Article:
Georgia legislators showed their priorities in a flurry of votes this week before the state Capitol shut down, passing bills to crack down on gangs, impose a tax on ride-share companies and clean up environmental waste.
Contentious proposals on gambling, guns and religion fell short before the clock struck midnight Thursday, the deadline for bills to clear either the House or Senate. It’s possible but unlikely for bills to be revived.
State lawmakers set the stage for the bills they’ll consider during the rest of the General Assembly’s annual session. Legislators suspended this year’s session indefinitely because of the growing coronavirus pandemic, but Gov. Brian Kemp asked them to return to the Capitol on Monday to approve an emergency health declaration.
It’s unclear when lawmakers will return, but at least one bill must pass in the coming months. The Georgia Constitution requires legislators to approve the state’s $28 million state budget for the fiscal year that begins July 1.
Budget and taxes
A proposed state budget would give teachers a $1,000 pay raise, half of the $2,000 raise sought by Kemp. The budget also would add 2% pay raises for state employees and government workers, and as much as 5% more for those in high-turnover jobs, including food safety inspectors, prison guards and mental health workers.
In addition, the House passed a bill that would cut state income tax rates again, from 5.75% to 5.375%. The General Assembly previously reduced the top income tax rate from 6% in 2018. The tax cut under House Bill 949 would cost Georgia’s government about $250 million a year, according to a state estimate.
People accused of gang crimes could face harsher punishments under a bill that cleared the Georgia House shortly before midnight Thursday.
Kemp has emphasized fighting gangs, but critics of House Bill 994 say it would put more juveniles in the adult court system without reducing crime.
Ride-share companies and their customers have so far avoided paying taxes in Georgia, but that would change as of April 1. The fee would raise up to $40 million annually.
Bills to manage coal ash, a toxic waste material left behind from the burning of coal, passed the Georgia House.
Residents in the city of Juliette have said they believe their water has been contaminated by coal ash stored at a nearby power plant.
The legislation approved Thursday would require notice to communities when coal ash ponds are drained and monitoring of groundwater around ash ponds.
A proposal to ask Georgians whether they think the state should expand gambling never came to a vote in the state House.
The legislation, House Resolution 378, would have sought an amendment to the Georgia Constitution to allow parimutuel wagering, casino gambling and sports betting.
The state Senate didn’t move ahead with a bill that would have allowed faith-based adoption agencies to refuse to place children with same-sex couples or those with different religious beliefs.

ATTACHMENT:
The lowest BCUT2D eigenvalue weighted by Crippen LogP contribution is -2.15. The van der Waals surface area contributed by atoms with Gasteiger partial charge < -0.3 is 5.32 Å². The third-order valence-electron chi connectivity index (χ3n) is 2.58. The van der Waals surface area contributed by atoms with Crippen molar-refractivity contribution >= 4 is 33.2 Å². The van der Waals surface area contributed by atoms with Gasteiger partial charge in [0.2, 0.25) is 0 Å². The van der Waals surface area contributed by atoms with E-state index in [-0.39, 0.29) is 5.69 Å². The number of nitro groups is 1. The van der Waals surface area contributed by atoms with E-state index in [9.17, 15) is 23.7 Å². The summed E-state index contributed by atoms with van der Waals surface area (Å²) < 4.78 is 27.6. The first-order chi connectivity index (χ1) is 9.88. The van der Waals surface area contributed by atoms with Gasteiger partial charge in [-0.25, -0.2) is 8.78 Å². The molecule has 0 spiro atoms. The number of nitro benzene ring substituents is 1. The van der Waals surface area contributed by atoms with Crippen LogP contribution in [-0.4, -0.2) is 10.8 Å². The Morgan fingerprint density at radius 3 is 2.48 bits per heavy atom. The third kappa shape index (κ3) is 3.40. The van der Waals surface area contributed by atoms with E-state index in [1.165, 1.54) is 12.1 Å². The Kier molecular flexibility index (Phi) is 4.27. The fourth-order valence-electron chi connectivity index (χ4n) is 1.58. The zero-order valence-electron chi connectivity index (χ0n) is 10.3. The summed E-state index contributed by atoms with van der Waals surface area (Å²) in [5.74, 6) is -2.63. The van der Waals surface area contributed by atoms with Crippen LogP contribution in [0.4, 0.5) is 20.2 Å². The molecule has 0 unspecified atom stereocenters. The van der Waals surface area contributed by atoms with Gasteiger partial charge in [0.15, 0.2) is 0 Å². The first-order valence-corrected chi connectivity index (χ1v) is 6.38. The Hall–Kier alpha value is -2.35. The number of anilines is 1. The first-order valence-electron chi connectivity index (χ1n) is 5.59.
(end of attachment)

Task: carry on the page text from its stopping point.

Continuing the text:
Backers of Senate Bill 368 said it would allow birth mothers to ensure their children grow up with a specific religious background, but opponents said it’s blatantly discriminatory.
Legislation for gun owners to be able to pull or show their firearms failed to advance to a Senate floor vote.
Under Senate Bill 224, licensed gun owners also would have been allowed to carry their weapons in churches and in courts when there are no judicial proceedings. Under current law, a person who pulls a gun on someone can be charged with felony aggravated assault.
The Georgia House voted down a proposal to tax vaping and other nicotine products. The measure would have also cut in half the tax on smokeless tobacco products.
Since House Bill 364 failed, vaping products will remain subject to Georgia’s sales tax but carry no additional levy. Cigarettes are taxed at 37 cents per pack in Georgia.
Two bills tackling issues at the state’s nursing homes and assisted living facilities stalled this week. A broader bill, House Bill 987, passed the House earlier this year.
House Bill 955 was aiming to help make sure local coroners or medical examiners are notified of unexpected deaths in senior care homes. It stalled in committee Monday amid a bevy of concerns from the nursing home industry. House Bill 849 called for families to be allowed to install so-called “granny cams” in rooms at nursing homes and assisted living facilities to monitor what’s going on with their loved ones.
The bills were filed earlier this year on the heels of an investigation in the fall by The Atlanta Journal-Constitution that identified significant gaps in the reporting system for elder abuse and neglect in Georgia’s assisted living and personal care homes.
Support real journalism. Support local journalism. Subscribe to The Atlanta Journal-Constitution today. See offers.
Your subscription to the Atlanta Journal-Constitution funds in-depth reporting and investigations that keep you informed. Thank you for supporting real journalism.